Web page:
Wednesday, March 14, 2007

John Blakeman on Egg Sitting and Birds at Storr Lake

Just think, eggs mean we may well have some of these to watch before very long. Keep your fingers crossed.
I asked John Blakeman for his thoughts about egg sitting and whether the tiercel might or might not sit an empty nest while the hen was away.

I think the male will occasionally sit on an empty nest, "replacing" the female. But it's infrequent.

Generally, when the tiercel (male) starts sitting, especially for any length of time when the female is away, there's an egg to be warmed.

For our studies, we've used the female's body posture to decide if an egg has been laid, but this, too, isn't always definitive until the last egg is laid. At the start, with no eggs, or eggs still descending in the female's single fallopian tube, she sits a bit higher in the nest, as seen in telescopic profile. Then, when incubation starts in earnest, with the laying of the last egg, the female really hunkers down into the nest as she puts her naked brood patch down onto all of the eggs. That's when I start counting.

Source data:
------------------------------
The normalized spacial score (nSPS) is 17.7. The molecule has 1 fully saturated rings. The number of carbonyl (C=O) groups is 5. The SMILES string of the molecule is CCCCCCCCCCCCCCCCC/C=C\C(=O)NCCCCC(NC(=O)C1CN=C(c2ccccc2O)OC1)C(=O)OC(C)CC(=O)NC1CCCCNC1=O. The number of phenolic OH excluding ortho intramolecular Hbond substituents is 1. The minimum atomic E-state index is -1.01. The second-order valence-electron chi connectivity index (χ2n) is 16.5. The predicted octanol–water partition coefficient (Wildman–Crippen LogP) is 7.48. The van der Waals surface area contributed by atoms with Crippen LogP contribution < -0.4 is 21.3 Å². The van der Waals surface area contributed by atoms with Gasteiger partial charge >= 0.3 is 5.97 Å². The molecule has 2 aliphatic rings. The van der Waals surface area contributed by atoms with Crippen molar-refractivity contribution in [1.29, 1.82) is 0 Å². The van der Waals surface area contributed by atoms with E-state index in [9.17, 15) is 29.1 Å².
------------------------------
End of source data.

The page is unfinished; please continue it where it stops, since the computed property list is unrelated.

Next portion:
Of course, that presumes that I was able to see the higher sitting posture at the start, and that's not always so evident. And then, incubation can vary by 3, or 4, or 5 days or so.

Consequently, it's just a matter of patiently waiting.

My best.

--John Blakeman

The Canada Geese of Storr Lake
And not only geese, but Hooded Mergansers, Ruddys, and Ring-necks. Unfortunately as I was embeshed in a dense understory of brush the ducks kept swimming off and becoming obsured by it.
Maybe tomorrow we'll get into the my saga of attempting to track down the shooter in the trees.
Why is it I can never seem to have just a nice quiet walk in the woods?

Donegal Browne

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